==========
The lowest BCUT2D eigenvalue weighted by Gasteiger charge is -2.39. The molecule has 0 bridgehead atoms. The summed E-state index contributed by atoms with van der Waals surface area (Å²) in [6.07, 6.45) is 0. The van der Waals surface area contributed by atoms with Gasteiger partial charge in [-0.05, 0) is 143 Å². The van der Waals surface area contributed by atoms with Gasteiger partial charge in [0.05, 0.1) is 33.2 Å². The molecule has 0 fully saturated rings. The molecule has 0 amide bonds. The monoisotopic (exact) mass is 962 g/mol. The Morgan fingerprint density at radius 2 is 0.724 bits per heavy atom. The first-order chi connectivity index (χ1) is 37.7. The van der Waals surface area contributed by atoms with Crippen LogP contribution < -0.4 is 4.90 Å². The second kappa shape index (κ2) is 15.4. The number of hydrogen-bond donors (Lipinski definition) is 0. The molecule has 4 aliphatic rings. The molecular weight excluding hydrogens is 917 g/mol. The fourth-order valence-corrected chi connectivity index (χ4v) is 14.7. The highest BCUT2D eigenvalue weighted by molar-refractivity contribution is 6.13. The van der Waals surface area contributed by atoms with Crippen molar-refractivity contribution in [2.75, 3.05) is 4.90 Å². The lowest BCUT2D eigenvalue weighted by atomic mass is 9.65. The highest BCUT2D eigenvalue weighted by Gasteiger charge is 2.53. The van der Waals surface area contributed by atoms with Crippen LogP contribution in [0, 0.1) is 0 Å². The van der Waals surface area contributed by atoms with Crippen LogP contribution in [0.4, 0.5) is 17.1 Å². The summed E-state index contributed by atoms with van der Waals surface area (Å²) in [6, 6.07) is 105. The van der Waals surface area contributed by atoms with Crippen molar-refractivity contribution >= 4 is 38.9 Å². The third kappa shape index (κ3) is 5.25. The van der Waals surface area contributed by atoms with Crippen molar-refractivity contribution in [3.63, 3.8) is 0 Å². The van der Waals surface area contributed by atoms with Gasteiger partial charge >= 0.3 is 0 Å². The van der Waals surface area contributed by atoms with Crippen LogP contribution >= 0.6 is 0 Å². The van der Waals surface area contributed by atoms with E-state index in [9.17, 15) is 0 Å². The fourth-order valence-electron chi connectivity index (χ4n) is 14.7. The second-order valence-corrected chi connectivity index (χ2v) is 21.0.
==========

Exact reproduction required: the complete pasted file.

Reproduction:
The lowest BCUT2D eigenvalue weighted by Gasteiger charge is -2.39. The molecule has 0 bridgehead atoms. The summed E-state index contributed by atoms with van der Waals surface area (Å²) in [6.07, 6.45) is 0. The van der Waals surface area contributed by atoms with Gasteiger partial charge in [-0.05, 0) is 143 Å². The van der Waals surface area contributed by atoms with Gasteiger partial charge in [0.05, 0.1) is 33.2 Å². The molecule has 0 fully saturated rings. The molecule has 0 amide bonds. The monoisotopic (exact) mass is 962 g/mol. The Morgan fingerprint density at radius 2 is 0.724 bits per heavy atom. The first-order chi connectivity index (χ1) is 37.7. The van der Waals surface area contributed by atoms with Crippen LogP contribution < -0.4 is 4.90 Å². The second kappa shape index (κ2) is 15.4. The number of hydrogen-bond donors (Lipinski definition) is 0. The molecule has 4 aliphatic rings. The molecular weight excluding hydrogens is 917 g/mol. The fourth-order valence-corrected chi connectivity index (χ4v) is 14.7. The highest BCUT2D eigenvalue weighted by molar-refractivity contribution is 6.13. The van der Waals surface area contributed by atoms with Crippen molar-refractivity contribution in [2.75, 3.05) is 4.90 Å². The lowest BCUT2D eigenvalue weighted by atomic mass is 9.65. The highest BCUT2D eigenvalue weighted by Gasteiger charge is 2.53. The van der Waals surface area contributed by atoms with Crippen LogP contribution in [0, 0.1) is 0 Å². The van der Waals surface area contributed by atoms with Crippen LogP contribution in [0.4, 0.5) is 17.1 Å². The summed E-state index contributed by atoms with van der Waals surface area (Å²) in [6, 6.07) is 105. The van der Waals surface area contributed by atoms with Crippen molar-refractivity contribution >= 4 is 38.9 Å². The third kappa shape index (κ3) is 5.25. The van der Waals surface area contributed by atoms with Crippen molar-refractivity contribution in [3.63, 3.8) is 0 Å². The van der Waals surface area contributed by atoms with Gasteiger partial charge >= 0.3 is 0 Å². The van der Waals surface area contributed by atoms with Crippen LogP contribution >= 0.6 is 0 Å². The van der Waals surface area contributed by atoms with E-state index in [9.17, 15) is 0 Å². The fourth-order valence-electron chi connectivity index (χ4n) is 14.7. The second-order valence-corrected chi connectivity index (χ2v) is 21.0.